Friday, 20 January 2012

Stop in the mighty river

Art is such an ambiguous word that it can be open to almost any interpretation. Every artist has their own take on what it means, likewise curators and viewers have their own ideas and all of these ideas, on everyone's part, are likely to be altered by context. This morning, for example, when reading an article about art I realised that I had entertained a thought that was diametrically opposed to one I had earlier in the week. Less than an hour later, those diametric views have been forgotten and I find that I am unconcerned by their occurrence or loss.

Untitled, Arrangement with Black
William Johnstone, ink brush drawing, c. 1975
The idea that everyone has a role to play in defining art is very close to the subject of the current exhibition at the Talbot Rice Gallery. Beholder, which runs until February 18th, focuses on different people's perceptions of beauty in art and therefore comprises a very mixed show. It was refreshing to see such a variety of work in one place, even if personally there was no particular piece that represented beauty to me. Of course, in many ways that is the point.

Beauty for me, however, is a hard thing to grasp in the grey depths of winter and so it was consequently something of a surprise to find it lurking in the Scottish Gallery's William Johnstone retrospective. Until walking through their doors a few days ago, I had no idea that there was a local abstract expressionist contemporaneous to the big names of the field. (This probably says more about me than it does about the world of Scottish art.) There are some powerful pieces in the show, however it was in some of the stark ink on paper works that I really saw something special.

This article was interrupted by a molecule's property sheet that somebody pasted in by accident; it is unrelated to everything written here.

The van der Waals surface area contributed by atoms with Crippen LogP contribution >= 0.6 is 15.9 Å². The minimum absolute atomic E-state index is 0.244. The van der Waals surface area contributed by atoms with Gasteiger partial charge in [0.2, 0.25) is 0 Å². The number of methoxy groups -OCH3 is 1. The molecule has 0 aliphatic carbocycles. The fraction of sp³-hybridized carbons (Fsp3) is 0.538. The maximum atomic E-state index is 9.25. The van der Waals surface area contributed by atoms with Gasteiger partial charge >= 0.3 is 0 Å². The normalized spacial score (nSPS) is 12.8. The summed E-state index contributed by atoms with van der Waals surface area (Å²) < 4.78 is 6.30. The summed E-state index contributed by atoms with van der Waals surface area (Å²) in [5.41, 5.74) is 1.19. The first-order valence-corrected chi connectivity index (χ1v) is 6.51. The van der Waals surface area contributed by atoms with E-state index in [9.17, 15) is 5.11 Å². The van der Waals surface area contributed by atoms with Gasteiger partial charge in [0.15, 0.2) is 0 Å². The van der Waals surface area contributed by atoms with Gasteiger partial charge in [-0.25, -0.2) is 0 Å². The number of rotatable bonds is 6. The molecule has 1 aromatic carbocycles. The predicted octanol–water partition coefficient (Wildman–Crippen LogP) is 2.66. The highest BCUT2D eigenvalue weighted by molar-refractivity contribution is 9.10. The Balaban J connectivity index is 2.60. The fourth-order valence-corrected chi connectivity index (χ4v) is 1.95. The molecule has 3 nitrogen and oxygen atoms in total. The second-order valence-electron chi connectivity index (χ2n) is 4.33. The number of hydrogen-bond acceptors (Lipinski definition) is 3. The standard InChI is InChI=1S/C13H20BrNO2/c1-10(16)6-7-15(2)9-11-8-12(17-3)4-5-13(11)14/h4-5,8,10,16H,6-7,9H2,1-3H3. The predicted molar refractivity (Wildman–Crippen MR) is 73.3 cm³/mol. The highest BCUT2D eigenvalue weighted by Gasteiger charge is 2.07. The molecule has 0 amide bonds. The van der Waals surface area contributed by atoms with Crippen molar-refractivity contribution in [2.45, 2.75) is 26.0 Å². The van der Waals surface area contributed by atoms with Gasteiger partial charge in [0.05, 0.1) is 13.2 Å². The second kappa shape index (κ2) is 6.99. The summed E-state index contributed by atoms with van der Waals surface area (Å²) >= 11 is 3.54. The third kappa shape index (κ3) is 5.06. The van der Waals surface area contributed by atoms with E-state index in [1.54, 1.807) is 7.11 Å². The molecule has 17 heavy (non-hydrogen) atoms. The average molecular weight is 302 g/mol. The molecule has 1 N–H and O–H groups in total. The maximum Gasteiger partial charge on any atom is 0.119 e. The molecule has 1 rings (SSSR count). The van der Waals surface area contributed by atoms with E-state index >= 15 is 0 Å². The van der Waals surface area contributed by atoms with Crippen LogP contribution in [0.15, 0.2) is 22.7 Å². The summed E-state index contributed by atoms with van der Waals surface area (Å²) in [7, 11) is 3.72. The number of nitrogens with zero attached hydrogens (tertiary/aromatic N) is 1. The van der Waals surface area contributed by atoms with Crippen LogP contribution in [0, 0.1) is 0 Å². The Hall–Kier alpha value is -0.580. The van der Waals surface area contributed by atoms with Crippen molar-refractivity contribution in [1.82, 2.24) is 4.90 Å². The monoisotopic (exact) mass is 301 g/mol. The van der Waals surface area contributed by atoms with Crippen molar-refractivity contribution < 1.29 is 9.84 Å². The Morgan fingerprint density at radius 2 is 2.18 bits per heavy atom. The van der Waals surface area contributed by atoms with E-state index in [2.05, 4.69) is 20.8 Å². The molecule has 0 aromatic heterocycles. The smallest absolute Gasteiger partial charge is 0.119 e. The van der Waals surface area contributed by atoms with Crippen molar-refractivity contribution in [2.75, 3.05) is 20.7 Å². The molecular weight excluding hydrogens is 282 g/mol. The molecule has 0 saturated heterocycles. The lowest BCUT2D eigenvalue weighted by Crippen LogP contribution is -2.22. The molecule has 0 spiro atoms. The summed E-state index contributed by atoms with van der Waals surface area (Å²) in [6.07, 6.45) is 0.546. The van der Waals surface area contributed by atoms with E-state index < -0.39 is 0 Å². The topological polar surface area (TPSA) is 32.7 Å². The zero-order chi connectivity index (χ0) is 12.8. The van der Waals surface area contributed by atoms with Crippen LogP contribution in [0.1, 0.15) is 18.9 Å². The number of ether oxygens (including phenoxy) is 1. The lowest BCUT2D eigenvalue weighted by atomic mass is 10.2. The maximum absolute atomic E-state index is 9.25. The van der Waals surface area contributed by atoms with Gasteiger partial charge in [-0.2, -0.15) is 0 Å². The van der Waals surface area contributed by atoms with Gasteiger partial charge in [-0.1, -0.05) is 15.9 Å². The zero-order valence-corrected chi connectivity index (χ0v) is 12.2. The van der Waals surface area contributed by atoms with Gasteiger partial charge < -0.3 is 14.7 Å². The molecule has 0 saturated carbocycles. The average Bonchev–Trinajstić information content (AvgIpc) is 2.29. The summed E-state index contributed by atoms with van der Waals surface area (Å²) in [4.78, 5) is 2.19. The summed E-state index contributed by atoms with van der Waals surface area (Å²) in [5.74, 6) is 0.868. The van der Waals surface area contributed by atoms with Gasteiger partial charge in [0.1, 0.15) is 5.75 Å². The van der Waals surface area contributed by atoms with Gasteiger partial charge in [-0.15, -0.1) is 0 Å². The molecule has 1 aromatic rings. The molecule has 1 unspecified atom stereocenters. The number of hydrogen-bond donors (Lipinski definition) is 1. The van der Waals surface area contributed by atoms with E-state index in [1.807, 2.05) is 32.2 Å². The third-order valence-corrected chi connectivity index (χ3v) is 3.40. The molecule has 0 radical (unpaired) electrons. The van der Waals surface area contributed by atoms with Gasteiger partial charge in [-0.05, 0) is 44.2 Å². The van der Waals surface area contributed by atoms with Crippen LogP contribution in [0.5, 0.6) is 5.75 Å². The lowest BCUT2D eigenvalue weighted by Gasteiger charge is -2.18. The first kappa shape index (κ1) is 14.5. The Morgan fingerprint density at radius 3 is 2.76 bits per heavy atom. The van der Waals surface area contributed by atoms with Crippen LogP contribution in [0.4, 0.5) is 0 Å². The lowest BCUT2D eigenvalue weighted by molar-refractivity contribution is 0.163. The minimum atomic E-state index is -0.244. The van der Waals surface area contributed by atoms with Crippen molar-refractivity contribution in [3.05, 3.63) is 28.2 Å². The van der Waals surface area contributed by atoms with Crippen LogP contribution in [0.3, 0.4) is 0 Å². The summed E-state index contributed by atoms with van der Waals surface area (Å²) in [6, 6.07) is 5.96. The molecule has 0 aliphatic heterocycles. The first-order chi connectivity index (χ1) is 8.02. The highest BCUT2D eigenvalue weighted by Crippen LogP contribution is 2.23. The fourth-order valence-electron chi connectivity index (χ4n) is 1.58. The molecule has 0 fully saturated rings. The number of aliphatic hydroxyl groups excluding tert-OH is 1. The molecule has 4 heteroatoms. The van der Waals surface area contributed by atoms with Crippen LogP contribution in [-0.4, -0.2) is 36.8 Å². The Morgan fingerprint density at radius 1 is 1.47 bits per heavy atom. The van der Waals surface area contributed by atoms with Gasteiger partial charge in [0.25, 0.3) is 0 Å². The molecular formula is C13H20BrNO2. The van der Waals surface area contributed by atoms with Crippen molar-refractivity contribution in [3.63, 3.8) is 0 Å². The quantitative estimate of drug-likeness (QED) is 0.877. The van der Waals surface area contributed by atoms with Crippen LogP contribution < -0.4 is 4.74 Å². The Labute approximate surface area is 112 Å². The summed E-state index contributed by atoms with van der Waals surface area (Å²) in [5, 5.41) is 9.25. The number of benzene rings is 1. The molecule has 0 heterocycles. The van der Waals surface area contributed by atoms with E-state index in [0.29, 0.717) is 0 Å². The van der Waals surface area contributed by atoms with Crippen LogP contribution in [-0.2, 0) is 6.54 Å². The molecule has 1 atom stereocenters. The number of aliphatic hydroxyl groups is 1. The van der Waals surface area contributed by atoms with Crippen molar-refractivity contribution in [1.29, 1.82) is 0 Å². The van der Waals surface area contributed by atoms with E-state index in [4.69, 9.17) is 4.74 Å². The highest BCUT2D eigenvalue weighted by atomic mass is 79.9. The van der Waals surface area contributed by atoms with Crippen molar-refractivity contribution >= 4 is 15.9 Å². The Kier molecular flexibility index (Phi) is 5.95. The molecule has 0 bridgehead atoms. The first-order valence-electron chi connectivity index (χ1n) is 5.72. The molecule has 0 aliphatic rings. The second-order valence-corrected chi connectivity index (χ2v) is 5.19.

The most lingering effect of the show has been to give me the feeling of a connection to the past. Hitherto, I had been under the uninformed impression that abstract art did not have a local history, that it had taken place mostly within a small group of New York-based artists. I therefore saw myself painting in something of a rootless, borrowed environment. While seeing Johnstone's work means that I am still clearly not at the cutting edge of art, it also means that I am no longer quite so adrift.

Painting by Doug Randall
Another person whose art I encountered this week and who is similarly far from the cutting edge is Doug Randall. Doug is an impressionist painter from Fayetteville, Arkansas and a friend of Megan Chapman. This week Megan and I had our own late Christmas day and Megan gave me a small painting by Doug as my gift. It is one of my favourite pieces from all that I have seen in the past few weeks.

In a less personal way, both Megan and I were also very drawn to four textile pieces by Phoebe Anna Traquair, so much so that we visited them twice. As part of the permanent collection at the Scottish National Gallery, these works from the end of the nineteenth century are located in the furthest and darkest part of the gallery. Even in their dim corridor, they sparkle with richly-coloured life, made with an assured, painstaking hand.